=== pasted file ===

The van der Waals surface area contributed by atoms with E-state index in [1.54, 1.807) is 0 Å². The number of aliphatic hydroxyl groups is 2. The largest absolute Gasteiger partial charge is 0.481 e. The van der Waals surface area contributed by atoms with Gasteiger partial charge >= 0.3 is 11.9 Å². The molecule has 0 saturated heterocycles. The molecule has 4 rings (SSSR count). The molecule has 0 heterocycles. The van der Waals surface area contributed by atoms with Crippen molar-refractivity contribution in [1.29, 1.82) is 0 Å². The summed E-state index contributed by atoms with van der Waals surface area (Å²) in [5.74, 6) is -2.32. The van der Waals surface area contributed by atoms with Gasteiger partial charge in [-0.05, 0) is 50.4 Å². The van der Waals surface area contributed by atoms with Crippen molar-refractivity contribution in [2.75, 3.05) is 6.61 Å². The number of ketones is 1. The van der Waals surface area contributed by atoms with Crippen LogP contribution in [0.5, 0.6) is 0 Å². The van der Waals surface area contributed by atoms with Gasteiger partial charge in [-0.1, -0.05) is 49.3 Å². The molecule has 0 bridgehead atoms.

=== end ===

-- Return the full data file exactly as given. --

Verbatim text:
The van der Waals surface area contributed by atoms with E-state index in [1.54, 1.807) is 0 Å². The number of aliphatic hydroxyl groups is 2. The largest absolute Gasteiger partial charge is 0.481 e. The van der Waals surface area contributed by atoms with Gasteiger partial charge >= 0.3 is 11.9 Å². The molecule has 0 saturated heterocycles. The molecule has 4 rings (SSSR count). The molecule has 0 heterocycles. The van der Waals surface area contributed by atoms with Crippen molar-refractivity contribution in [1.29, 1.82) is 0 Å². The summed E-state index contributed by atoms with van der Waals surface area (Å²) in [5.74, 6) is -2.32. The van der Waals surface area contributed by atoms with Gasteiger partial charge in [-0.05, 0) is 50.4 Å². The van der Waals surface area contributed by atoms with Crippen molar-refractivity contribution in [2.75, 3.05) is 6.61 Å². The number of ketones is 1. The van der Waals surface area contributed by atoms with Crippen LogP contribution in [0.5, 0.6) is 0 Å². The van der Waals surface area contributed by atoms with Gasteiger partial charge in [-0.1, -0.05) is 49.3 Å². The molecule has 0 bridgehead atoms.